THE AFRICA Centre for Energy Policy (ACEP) has projected revenue from Ghana’s oil production could drop to US$743 million from the US$1.567 billion targeted in the 2020 Budget, representing a shortfall of about 53%.
The drop in revenue, which is based on the average price prediction of US$40 per barrel, owing largely to current developments in global oil industry and the COVID-19 pandemic, is expected to have severe implications for Ghana’s budget—particularly her physical infrastructure and debt servicing.
“In the 2020 budget, Ghana’s infrastructure development programme is heavily dependent on oil revenues; about 80% of government’s domestic revenue for its capital budget was to be sourced from the Annual Budget Funding Amount (ABFA),” it stated in a release issued recently and signed by Benjamin Boakye, Executive Director of ACEP.
However, Brent Crude oil price has declined dramatically from US$66.25 to US$26 per barrel between January 2, 2020 and March 21, 2020.
ACEP said its estimates showed that maximum allocation to the ABFA for the year in line with the Petroleum Revenue Management Act (PRMA) would significantly drop from US$761 million to about US$273 million, representing a shortfall of about 64%.
“This shortfall of US$488 million cannot be smoothened by the Ghana Stabilisation Fund (GSF) established by the PRMA. At a standing balance of US$300 million, the maximum withdrawal from the GSF compliant with the PRMA will be about US$243 million. Though this provides support and reduces the price shock on the ABFA component of the budget, the inadequacy of the GSF to offset the entire deficit exposes the failure of the capped balance of US$300 million to provide enough support to the budget in periods of a quantum drop in oil price as being experienced currently.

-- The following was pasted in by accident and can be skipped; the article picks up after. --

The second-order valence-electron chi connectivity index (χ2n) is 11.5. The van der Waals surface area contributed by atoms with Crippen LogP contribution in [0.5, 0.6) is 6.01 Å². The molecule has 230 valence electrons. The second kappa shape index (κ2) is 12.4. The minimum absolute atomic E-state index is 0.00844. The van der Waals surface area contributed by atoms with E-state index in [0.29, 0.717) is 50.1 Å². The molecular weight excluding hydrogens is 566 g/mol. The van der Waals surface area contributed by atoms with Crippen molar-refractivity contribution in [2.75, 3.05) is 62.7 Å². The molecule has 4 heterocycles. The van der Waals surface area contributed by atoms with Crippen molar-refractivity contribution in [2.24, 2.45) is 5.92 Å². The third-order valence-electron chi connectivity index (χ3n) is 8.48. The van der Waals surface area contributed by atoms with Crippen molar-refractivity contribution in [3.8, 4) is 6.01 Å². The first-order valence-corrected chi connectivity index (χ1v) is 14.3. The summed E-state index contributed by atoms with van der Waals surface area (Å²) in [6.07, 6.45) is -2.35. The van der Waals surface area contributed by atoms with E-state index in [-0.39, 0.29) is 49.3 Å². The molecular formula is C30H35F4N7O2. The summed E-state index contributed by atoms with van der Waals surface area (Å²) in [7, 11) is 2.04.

“This is the second time the inadequacy of GSF has been exposed by oil price shocks since commercial oil production started in Ghana a decade ago. Government’s projected transfer into GSF in 2020 is US$228 million. Given that GSF is capped at US$300 million, the US$228 million would have been excess over the cap and available for debt service and/or contingency, in compliance with the PRMA,” it stated.
It added that “over the years, excess over the cap has been used largely for debt service which indicates that the US$228 million, which is about 5.7% of the programmed expenditure for interest payment in 2020, will not be available for debt service. This creates additional pressure on the government to look for other revenue sources to offset the gap in debt service allocation.”
ACEP has therefore recommended to government to ensure the transmission of the lower oil price to supported industry and consumers of petroleum products.
“In Africa, the effect of the COVID-19 outbreak could be harsh for emerging SMEs and industries that are struggling to compete in the global space. Increased unemployment as a result of layoffs on the back of the pandemic is possible to occur. In a low oil price era, the temptation for many countries could be to increase taxes on downstream consumption to offset the revenue losses upstream.
“This will be injurious to many businesses in Africa, particularly in the face of inadequate incentives and stimuluses compared to developed countries. A full transmission of the lower price of oil is therefore required for businesses and consumers in general to boost economic activity. This minimises production and service delivery costs to reduce the burden on consumers.
It added that a new budget that accounted for the extraordinary drop in oil prices was required for oil producing countries in Africa.
BY Samuel Boadi